Giro della Toscana
30th May - Wednesday 6th June 2017
Host and Chief Navigator
Four Men in a Van
K1, John, Dave, Malcolm
Fake News and
Dodgy Info from the ‘Man in the Bus’
Your reporter cannot
guarantee the verity of any of the following, especially any events that
occurred anywhere near the front of the peloton.
The personal Garmin data
are unreliable, particularly the hours in the saddle, as your reporter
failed to switch off/on consistently – however, in this era of The
Donald, who really cares about truth?
Martedi - (Home
– Splugen (Switzerland)
A long and uneventful
trip from home to Splugen, Switzerland.
The one-vehicle trip sadly removed
some of the fun to be derived from poor inter-vehicle communication.
Tomtom provided mild amusement in the form of Bazza, the Aussie,
who got miffed when the German Autobahn route was chosen instead of
Bazza’s preferred French Autoroute; ‘Turn around mate’- funny for
the first few times, but wearing on the twentieth repetition – a
switch to the quietly spoken (sometimes a touch too quiet – see later)
Irishman, Sean, saw out the rest of the trip.
Everything about Splugen was very Swiss, very dear and very
(Splugen – Limano)
The choice of Splugen
was based on its location at the foot of the San Bernardino Pass, ‘one
of the best and smoothest rides in Europe’.
JR, Dave and, following a wise late decision, Malcolm
tackled a short climb to the peak (2065 m) and then a brilliant hairpin
descent of about 15 km. The
support van driver, a hairpin specialist, confirms that this was one of
the best roads ever seen; absolutely no traffic, a beautifully smooth
road surface (Switzerland!) and wonderful views – on reflection, I am
jealous. The rest of the
journey was unmemorable (I can just about remember catching a late
lunch). Following a couple
of pedestrian circumnavigations of Lucca, a rendezvous with the aviators
and a decent alfresco pizza, we retired to K2’s casa signorile for
beers and serious planning for the cycling event.
(Limano – Montelupo Fiorentino)
So, Rob’s brand new
bike made its debut on the descent from Limano and the day processed as
all following days; warm sun, some decent climbs, plenty of refuelling
and excellent scenery. It
was soon apparent that there were two distinct groups; the GC contenders
comprising four well-honed athletes (John, K2, Rob, Glenn) and an
‘autobus/grupetto’ comprising three slightly less well-honed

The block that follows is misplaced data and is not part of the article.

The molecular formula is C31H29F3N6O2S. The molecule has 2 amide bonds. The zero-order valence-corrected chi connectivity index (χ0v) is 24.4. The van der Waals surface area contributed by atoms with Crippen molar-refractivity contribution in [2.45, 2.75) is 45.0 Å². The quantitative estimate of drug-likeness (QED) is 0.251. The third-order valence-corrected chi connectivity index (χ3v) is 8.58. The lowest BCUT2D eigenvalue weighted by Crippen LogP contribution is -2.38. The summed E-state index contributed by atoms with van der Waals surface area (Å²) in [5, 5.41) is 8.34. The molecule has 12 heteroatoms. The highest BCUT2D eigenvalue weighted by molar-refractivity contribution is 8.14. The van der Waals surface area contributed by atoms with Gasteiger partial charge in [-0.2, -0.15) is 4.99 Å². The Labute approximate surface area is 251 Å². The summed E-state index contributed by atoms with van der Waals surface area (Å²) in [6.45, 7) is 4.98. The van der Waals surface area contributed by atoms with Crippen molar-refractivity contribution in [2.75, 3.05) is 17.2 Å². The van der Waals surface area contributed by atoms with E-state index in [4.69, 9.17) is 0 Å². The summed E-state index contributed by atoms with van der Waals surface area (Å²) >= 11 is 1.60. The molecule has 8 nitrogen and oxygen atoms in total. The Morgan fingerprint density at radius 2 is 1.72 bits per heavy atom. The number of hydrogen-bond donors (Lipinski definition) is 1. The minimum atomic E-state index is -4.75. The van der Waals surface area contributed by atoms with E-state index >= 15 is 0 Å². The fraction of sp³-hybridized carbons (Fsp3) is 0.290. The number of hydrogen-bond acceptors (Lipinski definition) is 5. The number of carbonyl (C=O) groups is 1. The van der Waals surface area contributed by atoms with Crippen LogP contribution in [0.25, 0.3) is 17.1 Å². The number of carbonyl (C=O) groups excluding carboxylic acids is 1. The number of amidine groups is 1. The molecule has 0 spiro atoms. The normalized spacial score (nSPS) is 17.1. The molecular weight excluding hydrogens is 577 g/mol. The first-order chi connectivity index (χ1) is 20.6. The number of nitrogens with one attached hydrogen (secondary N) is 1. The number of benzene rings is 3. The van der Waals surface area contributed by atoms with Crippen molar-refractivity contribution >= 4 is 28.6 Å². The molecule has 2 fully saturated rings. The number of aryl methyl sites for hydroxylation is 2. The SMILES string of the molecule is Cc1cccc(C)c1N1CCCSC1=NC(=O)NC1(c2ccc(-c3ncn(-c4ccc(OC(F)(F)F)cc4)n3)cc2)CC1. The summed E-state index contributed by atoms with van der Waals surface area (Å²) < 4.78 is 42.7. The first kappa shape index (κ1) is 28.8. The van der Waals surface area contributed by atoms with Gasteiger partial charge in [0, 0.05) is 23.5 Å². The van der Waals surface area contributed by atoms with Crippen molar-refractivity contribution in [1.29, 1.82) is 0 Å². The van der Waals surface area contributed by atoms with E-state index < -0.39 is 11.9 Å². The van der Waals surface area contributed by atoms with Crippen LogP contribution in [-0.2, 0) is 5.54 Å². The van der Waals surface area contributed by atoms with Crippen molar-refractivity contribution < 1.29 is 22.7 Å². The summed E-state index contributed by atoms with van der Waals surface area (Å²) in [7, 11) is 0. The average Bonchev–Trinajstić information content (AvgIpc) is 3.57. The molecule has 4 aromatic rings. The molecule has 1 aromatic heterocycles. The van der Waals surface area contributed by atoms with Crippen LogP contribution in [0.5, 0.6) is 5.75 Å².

athletes (Dave, Malcolm, K1) – optimistically I am assuming that the
grupetto athletes have maintained their normal high levels of fitness
and it is the GC contenders who have upped their game.
Notably we passed through Vinci (of Leonardo fame) but
unfortunately had to compete with the evening rush hour for the final 15
km of flatlands. On
arrival, Glenn made some minor adjustments to his gears.
5h 28’, 92 km, 2300 kCal, 1210 m
(flowery wolf mountain?) on the banks of the Arno sounds great but
rather disappointed (a sheep in wolf’s clothing!?).
Maybe it was just exhaustion but there was a strange late-night
incident when a number of punters passed by the welcoming local bar as
‘it looked a bit rough’ – eh? – the chaps were set straight and
the late beers were much enjoyed.
Venerdi - (Montelupo
Fiorentino – Casafrassi (Castellina in Chianti))
We awoke to the Friday
morning rush hour – about 3000 cyclists and no cars – Republic Day
and a holiday. Later the
cyclists were joined by 2000 motorcyclists (often on the wrong side of
the road) and a mass ride of Vespas/Lambrettas.
The start of the ride was rather disappointing on main roads but
once you hit the hills everything is good.
The normal day then followed with coffees, beers and wine, a
hearty lunchtime meal, gelati and finally more beers in the large local
bar in Castellina. Finally
a great descent and steep climb to the excellent Casafrassi.
On arrival, Glenn made some minor adjustments to his gears.
7h 23’, 85 km, 2100 kCal, 1120 m
Great to get off the
bike and enjoy a swim (only Dave and K1 made the four mandatory swims,
so everybody else was disqualified from the duathlon). An
excellent meal followed with the fairly standard confusion in food
ordering, generally as a result of everyone talking at the same time;
again, due to exhaustion and too much wine/beer hydration, a serious
mistake was made when the team signed up for the following evening’s
wine tasting and vineyard tour – a mistake rectified in the calm
sobriety of the following morning.
Sabato - (‘Day Off’ – Loop from Casafrassi)
An exciting start to the
day off when the team gallantly stepped in to prevent a major forest
fire by forming a chain to pass buckets of water and nip the blaze in
the bud.........well, it was good news on our return to discover that
the fire had not spread far. The
day off should be the easiest but often isn’t; certainly your reporter
struggled badly from the off and managed to suffer dehydration (not
enough beer at lunchtime). The Romans were renowned for straight roads and aquifers
following the contours. The
later Italians liked to build their hill-top towns on the top of hills
and connect them with roads that avoided contouring and searched out the
maximum up-and-down. However,
the medieval towns are spectacular, none more so than San Gimignano, a
UNESCO world heritage site. An
early lunch gave us the opportunity to enjoy the amazing architecture
including a dozen towers....and nobody bought anything!
On the day off we were introduced to the ‘hell of the south’
– strada bianchi. Great
to watch on TV but definitely an acquired taste to ride – John and K2